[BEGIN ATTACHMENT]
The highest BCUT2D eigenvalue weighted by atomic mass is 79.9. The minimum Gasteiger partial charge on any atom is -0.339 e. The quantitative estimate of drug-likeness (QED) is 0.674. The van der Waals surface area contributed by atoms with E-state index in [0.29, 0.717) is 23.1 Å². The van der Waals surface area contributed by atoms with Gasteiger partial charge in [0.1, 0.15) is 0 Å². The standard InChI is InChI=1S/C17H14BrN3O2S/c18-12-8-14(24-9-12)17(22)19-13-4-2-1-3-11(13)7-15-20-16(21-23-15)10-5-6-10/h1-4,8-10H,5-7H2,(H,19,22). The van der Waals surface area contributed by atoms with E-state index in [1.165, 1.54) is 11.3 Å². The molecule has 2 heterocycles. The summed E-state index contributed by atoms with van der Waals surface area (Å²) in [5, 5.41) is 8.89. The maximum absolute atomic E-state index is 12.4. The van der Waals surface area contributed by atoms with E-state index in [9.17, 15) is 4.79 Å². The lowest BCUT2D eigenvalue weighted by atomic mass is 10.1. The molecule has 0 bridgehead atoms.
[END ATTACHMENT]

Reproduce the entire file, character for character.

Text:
The highest BCUT2D eigenvalue weighted by atomic mass is 79.9. The minimum Gasteiger partial charge on any atom is -0.339 e. The quantitative estimate of drug-likeness (QED) is 0.674. The van der Waals surface area contributed by atoms with E-state index in [0.29, 0.717) is 23.1 Å². The van der Waals surface area contributed by atoms with Gasteiger partial charge in [0.1, 0.15) is 0 Å². The standard InChI is InChI=1S/C17H14BrN3O2S/c18-12-8-14(24-9-12)17(22)19-13-4-2-1-3-11(13)7-15-20-16(21-23-15)10-5-6-10/h1-4,8-10H,5-7H2,(H,19,22). The van der Waals surface area contributed by atoms with E-state index in [1.165, 1.54) is 11.3 Å². The molecule has 2 heterocycles. The summed E-state index contributed by atoms with van der Waals surface area (Å²) in [5, 5.41) is 8.89. The maximum absolute atomic E-state index is 12.4. The van der Waals surface area contributed by atoms with E-state index in [9.17, 15) is 4.79 Å². The lowest BCUT2D eigenvalue weighted by atomic mass is 10.1. The molecule has 0 bridgehead atoms.